I’ve come up with three, which I’ll dive into over the next few days:

1. I hate admitting I’ve made a mistake.

2. I don’t want to step outside of the labels I’ve been given and therefore draw attention to myself.

3. I don’t want to disappoint anyone.

My first job out of college was a copy editor position at a local Christian publisher. I was green as could be. My senior-year internship had been an editorial assistant role in the communications department of a large corporation—an invaluable experience (and one that would serve me greatly in later positions). But it wasn’t a publishing job per say, and to be honest I was clueless as to how things worked at a large publishing house.

But they hired me anyway, so I did what I had done best for most of my life—I faked it. But there was a woman in another department who, unbeknownst to me, was keeping an eye on the new girl. She was once a copy editor too, and she’d been at the company for years.

She re-edited everything I edited. Then she’d have me come down to her desk, and she’d explain all of my errors. Lots and lots of them. I’d just sit there and nod, vowing to myself that I’d never make that mistake again—or that one, or that one.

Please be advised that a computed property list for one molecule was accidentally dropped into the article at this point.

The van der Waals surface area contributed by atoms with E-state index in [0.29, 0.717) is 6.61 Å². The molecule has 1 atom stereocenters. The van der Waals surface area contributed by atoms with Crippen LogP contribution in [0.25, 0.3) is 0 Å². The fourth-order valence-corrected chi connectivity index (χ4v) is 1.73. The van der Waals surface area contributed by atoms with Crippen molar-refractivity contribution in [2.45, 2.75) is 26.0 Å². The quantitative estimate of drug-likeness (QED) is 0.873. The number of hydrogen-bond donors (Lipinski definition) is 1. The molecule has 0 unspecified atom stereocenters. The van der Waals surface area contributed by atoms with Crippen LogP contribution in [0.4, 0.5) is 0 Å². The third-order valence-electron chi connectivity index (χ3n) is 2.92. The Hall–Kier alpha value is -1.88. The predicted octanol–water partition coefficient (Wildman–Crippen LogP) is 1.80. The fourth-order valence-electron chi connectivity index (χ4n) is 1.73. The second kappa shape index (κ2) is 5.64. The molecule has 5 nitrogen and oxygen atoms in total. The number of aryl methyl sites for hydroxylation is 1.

Total embarrassment.

I loathed being summoned to that desk and seeing everything I’d missed laid bare. There was no escaping my imperfections because they were on paper right in front of my face! I wasn’t everything I thought I was. I needed to practice and learn and grow. I needed a good dose of humility, too.

Eventually this woman would become a cherished mentor. It didn’t take long for us to develop a mutual respect for each other that grew into fondness. To this day, I credit her with helping me hone the valuable skills that I would carry with me into future jobs. Under her watchful eye, I became an asset to my team. I’m able to see clearly now that she didn’t resent me and my lack of skill at the time—she wanted to teach me. And she did. And I am grateful.

This is key.